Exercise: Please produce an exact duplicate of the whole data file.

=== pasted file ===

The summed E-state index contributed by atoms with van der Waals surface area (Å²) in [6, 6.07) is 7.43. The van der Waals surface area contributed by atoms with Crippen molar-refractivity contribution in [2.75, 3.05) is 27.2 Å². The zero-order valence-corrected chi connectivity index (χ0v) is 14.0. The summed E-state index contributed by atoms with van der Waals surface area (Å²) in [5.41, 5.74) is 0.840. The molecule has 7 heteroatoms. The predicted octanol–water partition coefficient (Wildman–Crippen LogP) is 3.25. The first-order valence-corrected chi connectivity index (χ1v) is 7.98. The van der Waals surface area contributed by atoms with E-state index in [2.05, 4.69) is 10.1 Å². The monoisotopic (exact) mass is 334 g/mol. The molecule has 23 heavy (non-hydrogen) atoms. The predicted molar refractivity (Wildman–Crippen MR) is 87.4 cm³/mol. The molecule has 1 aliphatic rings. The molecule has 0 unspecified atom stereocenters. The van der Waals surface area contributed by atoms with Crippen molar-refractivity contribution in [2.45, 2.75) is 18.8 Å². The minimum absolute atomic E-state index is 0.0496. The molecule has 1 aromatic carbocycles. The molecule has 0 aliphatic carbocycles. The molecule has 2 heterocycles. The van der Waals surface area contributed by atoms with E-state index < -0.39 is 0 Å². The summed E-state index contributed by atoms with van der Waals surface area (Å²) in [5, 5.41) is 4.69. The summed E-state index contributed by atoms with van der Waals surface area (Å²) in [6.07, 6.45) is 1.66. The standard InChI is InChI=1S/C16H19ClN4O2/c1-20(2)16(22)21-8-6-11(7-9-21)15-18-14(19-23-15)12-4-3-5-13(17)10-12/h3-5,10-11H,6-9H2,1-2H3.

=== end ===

The summed E-state index contributed by atoms with van der Waals surface area (Å²) in [6, 6.07) is 7.43. The van der Waals surface area contributed by atoms with Crippen molar-refractivity contribution in [2.75, 3.05) is 27.2 Å². The zero-order valence-corrected chi connectivity index (χ0v) is 14.0. The summed E-state index contributed by atoms with van der Waals surface area (Å²) in [5.41, 5.74) is 0.840. The molecule has 7 heteroatoms. The predicted octanol–water partition coefficient (Wildman–Crippen LogP) is 3.25. The first-order valence-corrected chi connectivity index (χ1v) is 7.98. The van der Waals surface area contributed by atoms with E-state index in [2.05, 4.69) is 10.1 Å². The monoisotopic (exact) mass is 334 g/mol. The molecule has 23 heavy (non-hydrogen) atoms. The predicted molar refractivity (Wildman–Crippen MR) is 87.4 cm³/mol. The molecule has 1 aliphatic rings. The molecule has 0 unspecified atom stereocenters. The van der Waals surface area contributed by atoms with Crippen molar-refractivity contribution in [2.45, 2.75) is 18.8 Å². The minimum absolute atomic E-state index is 0.0496. The molecule has 1 aromatic carbocycles. The molecule has 0 aliphatic carbocycles. The molecule has 2 heterocycles. The van der Waals surface area contributed by atoms with E-state index < -0.39 is 0 Å². The summed E-state index contributed by atoms with van der Waals surface area (Å²) in [5, 5.41) is 4.69. The summed E-state index contributed by atoms with van der Waals surface area (Å²) in [6.07, 6.45) is 1.66. The standard InChI is InChI=1S/C16H19ClN4O2/c1-20(2)16(22)21-8-6-11(7-9-21)15-18-14(19-23-15)12-4-3-5-13(17)10-12/h3-5,10-11H,6-9H2,1-2H3.